backsplash tile at Hilltop Mediterranean home interior design jute

New Year, New Space

New Year, New Space

Welcome to Second Nature, a Q+A series with Jute founder, Ali Davin, that explores all things healthy living, with a fond emphasis on that thing she does best—interior design.

For many, the start of a new year means committing to a transformation, whether that’s focusing on fitness, finances, family, or all of the above. And while radical resolutions can take time to manifest, giving your living space a makeover can be both fairly simple and highly impactful.

In two weeks or less, you can completely transform your home—without permits, contractors, or a huge mess. Here’s how to spruce up your space for the better.


What’s the best way to update your living space?

The easiest thing to do is move your furniture—not just rearranging it within a room, but re-evaluating and repurposing your space overall. I’ve found that people can’t always make that switch. If they saw a room staged as a media room, for example, they can’t necessarily envision it as a bedroom. But instead of thinking about your furniture specifically, think about the overall space. Figure out where you’re drawn to in your home, what has good light and energy. Is there something better that you could be doing in that area? That has a bigger effect that getting new pillows or sheets.


What else do you recommend?

Lighting is another thing that is easy to change and has a big impact. It affects your mood hugely, especially in winter. You don’t necessarily have to use what came with your home—the lights you inherited are there for code. Play around with sconces, ceiling fixtures, floor and table lamps, and different bulbs, and set up a more personalized lighting plan.


Are there general rules of thumb for lighting?

There is a science to it, but what’s most important is how you respond personally. Overhead lighting isn’t necessarily bad, but dimmer lights at a lower height tend to be more calming. Bright exposed overhead lights, especially halogen lightbulbs, tend to irritate your nervous system. So think about what lighting is the most energizing for you and what’s the most relaxing for you, then go from there.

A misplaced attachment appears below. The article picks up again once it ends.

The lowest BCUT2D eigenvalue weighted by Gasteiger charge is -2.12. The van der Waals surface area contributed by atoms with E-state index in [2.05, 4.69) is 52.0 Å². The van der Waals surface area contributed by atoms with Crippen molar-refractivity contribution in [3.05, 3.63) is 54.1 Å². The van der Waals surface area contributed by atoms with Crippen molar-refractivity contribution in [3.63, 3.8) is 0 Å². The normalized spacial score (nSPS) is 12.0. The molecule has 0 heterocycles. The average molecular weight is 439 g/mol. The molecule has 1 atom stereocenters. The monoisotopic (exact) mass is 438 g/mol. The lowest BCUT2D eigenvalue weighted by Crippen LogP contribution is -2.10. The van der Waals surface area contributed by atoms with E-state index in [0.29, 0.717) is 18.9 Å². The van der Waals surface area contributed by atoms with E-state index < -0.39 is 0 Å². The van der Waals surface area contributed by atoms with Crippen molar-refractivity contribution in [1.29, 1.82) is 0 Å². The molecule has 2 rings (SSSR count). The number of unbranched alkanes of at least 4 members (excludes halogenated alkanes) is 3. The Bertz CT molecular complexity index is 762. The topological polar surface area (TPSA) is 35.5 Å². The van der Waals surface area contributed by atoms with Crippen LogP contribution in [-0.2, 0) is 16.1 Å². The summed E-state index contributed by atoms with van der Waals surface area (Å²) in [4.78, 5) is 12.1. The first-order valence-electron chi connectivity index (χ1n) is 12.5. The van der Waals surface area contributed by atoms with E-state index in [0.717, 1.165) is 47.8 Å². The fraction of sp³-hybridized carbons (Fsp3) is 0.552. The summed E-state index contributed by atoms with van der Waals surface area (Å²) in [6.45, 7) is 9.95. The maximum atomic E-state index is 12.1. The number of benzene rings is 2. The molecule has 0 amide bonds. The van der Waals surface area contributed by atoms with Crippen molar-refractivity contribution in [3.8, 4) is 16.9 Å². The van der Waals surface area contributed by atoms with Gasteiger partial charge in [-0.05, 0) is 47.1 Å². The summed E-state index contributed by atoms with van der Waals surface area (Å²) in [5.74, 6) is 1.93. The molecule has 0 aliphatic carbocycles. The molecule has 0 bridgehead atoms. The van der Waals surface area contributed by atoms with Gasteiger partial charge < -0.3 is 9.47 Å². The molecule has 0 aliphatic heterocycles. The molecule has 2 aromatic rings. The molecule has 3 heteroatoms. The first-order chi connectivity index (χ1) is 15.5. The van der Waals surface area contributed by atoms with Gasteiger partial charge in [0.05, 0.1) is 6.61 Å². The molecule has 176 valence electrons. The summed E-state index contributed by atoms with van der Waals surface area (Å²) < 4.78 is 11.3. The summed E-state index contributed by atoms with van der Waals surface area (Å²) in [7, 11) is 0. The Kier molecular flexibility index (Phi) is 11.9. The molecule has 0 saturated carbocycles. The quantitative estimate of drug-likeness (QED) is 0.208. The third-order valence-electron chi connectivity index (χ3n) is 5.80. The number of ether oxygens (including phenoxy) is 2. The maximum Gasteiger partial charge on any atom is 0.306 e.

What about more drastic changes?

You can completely change the look of your kitchen with small cosmetic updates: paint the cabinets in place, replace the hardware, change your plumbing fixtures, and switch out any stone and tile. You can do all of these things without permits or even contractors, versus redoing the layout and installing new cabinets and appliances. Changing the colors, fixtures, hardware, and surfaces makes it feel like a completely new space.


Can you do that to your bathroom too?

Exactly, it’s same kind of thing—paint the cabinetry, change the hardware and vanity taps, new stone countertops, new mirror and sconces, and, of course, decorative elements like towels and bath rugs. You can re-tile, but it’s more complicated than the 18-inch backsplash that you’d have in a kitchen, and people often choose to knock down walls when they do that, which requires a contractor and permits. But you can do so much without reallocating space or redoing the plumbing.


What are some smaller changes that can make a difference?

I always like to add in more plants. They clean the air and bring a little of the outdoors inside, which is important in winter. Hanging new artwork can change the look and feel of a space.  As can a gallery wall of family photos. But, it’s the functional aspect of redoing a space that people need help with. If you think a space is awesome without knowing exactly why, we’ve done our job well.


Think about how your space feels and flows versus how things look.

More from

Second Nature